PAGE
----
The people involved in chicken embryology at The Roslin Institute and a brief history of their research.
The Balic group produced the first transgenic chicken lines which allow specific sub-population of chicken immune cells to be visualised. The initial CSF1R-eGFP/RFP reporter lines enabled visualisation of cells of the chicken mononuclear phagocyte system, and more recently a RUNX1-eGFP which allows for visualisation of the majority of chicken immune cells, has been produced.
The Clinton group’s findings overturned a long-standing dogma and demonstrated that a system of sex chromosome dosage compensation operated in birds. They were also the first group to demonstrate that gynandromorph birds were composed of normal diploid male and female cells. This helped to establish that the mechanisms and factors that regulate gonadal development and the development of the sexual phenotype differ between mammals and birds. They have now shown that, unlike mammals, avian somatic cells possess a cell-autonomous sex identity (CASI), and that CASI is the major determinant in defining the sexual phenotype. They have identified a set of genes that are likely to represent the molecular signature underlying key differences between male and female birds in the function of the immune system and in the development of muscle mass. This group has also developed an in-ovo sexing assay that can identify the sex of chick embryos from nanolitre volumes of whole blood in under five minutes.
The Davey group’s research explores the embryonic events which create a patterned hand. Using naturally occurring avian mutants with abnormal limb formation, the Davey group has explored the fundament processes that contribute to the normal embryonic development of many organ systems including the limb, central nervous system, lung, liver and gut. This work includes the genetic mapping of the TALPID3 locus in both chickens and humans- an embryonic lethal ciliopathy, as well as determining the function of the TALPID3 protein. The genetic mapping and functional analysis of SHH enhancers to understand the genetic control of SHH expression and the anatomical (fate) mapping the developmental origin of the limb tissues. In particular the Davey Lab uses in ovo embryonic manipulations of avian embryos combined with gene expression analysis, comparative genomics and proteomics to study the regulation of the Hedgehog pathway- from initiation of expression through to pathway feedback and patterning consequences.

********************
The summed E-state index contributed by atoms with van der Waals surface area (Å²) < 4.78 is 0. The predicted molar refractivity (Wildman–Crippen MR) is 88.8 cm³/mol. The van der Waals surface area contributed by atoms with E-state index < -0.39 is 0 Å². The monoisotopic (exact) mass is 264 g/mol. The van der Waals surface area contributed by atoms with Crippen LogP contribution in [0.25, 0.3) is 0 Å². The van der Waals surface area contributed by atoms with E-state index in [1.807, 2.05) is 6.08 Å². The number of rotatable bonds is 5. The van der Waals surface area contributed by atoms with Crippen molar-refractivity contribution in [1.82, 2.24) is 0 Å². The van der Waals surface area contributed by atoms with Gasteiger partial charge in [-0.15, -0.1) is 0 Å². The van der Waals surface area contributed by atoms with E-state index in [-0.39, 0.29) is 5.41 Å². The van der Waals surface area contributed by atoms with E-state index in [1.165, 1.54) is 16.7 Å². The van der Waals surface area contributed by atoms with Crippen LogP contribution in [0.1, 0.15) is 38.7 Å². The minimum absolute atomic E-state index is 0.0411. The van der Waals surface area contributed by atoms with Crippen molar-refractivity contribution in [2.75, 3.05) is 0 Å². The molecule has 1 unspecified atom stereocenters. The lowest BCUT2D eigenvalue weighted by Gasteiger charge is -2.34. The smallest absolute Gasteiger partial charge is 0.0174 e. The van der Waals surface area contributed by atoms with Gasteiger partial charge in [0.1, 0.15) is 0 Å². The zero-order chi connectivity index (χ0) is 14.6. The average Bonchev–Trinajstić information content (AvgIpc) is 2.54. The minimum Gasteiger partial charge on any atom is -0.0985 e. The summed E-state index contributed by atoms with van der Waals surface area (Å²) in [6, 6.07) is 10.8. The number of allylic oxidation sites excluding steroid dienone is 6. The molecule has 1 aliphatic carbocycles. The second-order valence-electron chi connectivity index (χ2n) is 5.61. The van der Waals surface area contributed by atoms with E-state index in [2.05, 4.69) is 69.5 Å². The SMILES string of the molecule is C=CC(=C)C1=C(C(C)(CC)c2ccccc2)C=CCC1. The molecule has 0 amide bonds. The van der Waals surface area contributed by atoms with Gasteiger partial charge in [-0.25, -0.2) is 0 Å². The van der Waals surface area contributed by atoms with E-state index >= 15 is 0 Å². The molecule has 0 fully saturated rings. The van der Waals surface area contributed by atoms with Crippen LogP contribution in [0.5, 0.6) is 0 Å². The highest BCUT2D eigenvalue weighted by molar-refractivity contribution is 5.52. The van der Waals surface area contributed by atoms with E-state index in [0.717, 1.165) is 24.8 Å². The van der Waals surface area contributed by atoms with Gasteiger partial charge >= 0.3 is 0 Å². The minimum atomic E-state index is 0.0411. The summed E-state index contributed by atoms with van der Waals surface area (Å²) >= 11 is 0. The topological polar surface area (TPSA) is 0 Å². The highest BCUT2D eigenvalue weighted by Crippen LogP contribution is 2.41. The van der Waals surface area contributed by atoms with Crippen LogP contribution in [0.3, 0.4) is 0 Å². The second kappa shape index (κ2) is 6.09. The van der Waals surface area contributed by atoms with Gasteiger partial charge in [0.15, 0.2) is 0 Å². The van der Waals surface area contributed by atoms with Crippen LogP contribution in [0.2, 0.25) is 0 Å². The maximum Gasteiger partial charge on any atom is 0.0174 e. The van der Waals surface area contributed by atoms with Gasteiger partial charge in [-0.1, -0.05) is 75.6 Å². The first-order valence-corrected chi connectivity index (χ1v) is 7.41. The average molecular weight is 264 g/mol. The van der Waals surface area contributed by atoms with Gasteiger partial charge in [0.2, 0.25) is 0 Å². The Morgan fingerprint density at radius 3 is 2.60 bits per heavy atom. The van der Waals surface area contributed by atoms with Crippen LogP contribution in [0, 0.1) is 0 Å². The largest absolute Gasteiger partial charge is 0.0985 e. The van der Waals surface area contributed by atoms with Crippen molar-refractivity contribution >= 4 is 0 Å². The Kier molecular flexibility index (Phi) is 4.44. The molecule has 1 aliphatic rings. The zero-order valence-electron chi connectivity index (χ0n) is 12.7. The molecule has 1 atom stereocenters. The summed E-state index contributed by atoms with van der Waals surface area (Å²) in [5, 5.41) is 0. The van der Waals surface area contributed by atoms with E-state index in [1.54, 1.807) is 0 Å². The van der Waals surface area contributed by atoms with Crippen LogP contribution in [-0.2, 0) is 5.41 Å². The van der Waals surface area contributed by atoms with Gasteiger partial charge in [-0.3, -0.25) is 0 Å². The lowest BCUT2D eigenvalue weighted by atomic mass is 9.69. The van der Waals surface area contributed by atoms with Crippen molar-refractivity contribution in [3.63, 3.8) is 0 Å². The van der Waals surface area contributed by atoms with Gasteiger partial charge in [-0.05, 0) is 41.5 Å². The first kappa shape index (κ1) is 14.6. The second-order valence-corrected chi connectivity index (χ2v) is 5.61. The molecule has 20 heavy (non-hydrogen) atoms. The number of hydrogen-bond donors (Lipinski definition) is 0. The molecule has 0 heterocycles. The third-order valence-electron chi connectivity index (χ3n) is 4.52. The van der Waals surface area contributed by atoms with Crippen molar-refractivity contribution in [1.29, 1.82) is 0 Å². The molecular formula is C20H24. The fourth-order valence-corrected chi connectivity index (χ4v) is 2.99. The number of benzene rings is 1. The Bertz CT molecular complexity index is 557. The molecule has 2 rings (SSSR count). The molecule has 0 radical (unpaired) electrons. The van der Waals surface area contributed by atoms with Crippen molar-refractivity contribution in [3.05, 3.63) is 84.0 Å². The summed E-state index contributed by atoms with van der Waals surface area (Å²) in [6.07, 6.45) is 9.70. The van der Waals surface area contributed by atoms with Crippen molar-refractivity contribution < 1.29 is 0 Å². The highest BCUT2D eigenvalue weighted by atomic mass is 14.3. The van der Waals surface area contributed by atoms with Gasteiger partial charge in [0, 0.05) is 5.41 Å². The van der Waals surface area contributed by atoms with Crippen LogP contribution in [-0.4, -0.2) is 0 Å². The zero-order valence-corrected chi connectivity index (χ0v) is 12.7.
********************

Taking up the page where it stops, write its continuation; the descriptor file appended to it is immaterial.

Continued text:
The Headon group identified the genetic basis for reduced feather coverage in the Naked neck and scaleless chicken breeds and defined how the products of these genes modulate cell behaviour in the embryonic skin. Using time-lapse imaging of cultured skin and modification of intercellular signalling this group has progressed understanding of how this tissue partitions itself into a periodic array of feathers over two days of incubation.
The McGrew group defined the minimum signals needed for the self-renewal of chicken germ cells and are applying these results to the propagation of germ cells from other avian species. They have used these cells to produce genetically modified chicken using DNA transposons and recently using gene editing vectors to investigate gene function during avian embryonic development. A knockout of the avian DDX4 gene showed that this gene was needed for oogenesis in birds. These sterile knockout chicken are being used as surrogate hosts for germ cells from poultry species with the goal of developing technologies for avian breed conservation.
The Rainger group has successfully revealed multiple novel genes that are required for normal eye development and growth, and has expanded our knowledge of what makes an eye. They use the chick eye as a model system as it possesses many unique advantages that are perfect for understanding the genetic, and molecular requirements of a developing and functioning eye, including size, accessibility, ease of manipulation and the well-annotated genome.
The Sang group has a broad focus on the development and application of technologies for genome engineering of the chicken. Lentiviral vectors have been used as the basis of an efficient method for transgene addition, including the production of lines in which green fluorescent protein and membrane-localised GFP are expressed ubiquitously in embryos that have been invaluable for transplantation/lineage tracing studies and in vivo imaging. Additional fluorescent protein reporter lines are being developed, including use of tissue-specific reporters (with the Balic group) and future plans will use gene editing approaches (with the McGrew group).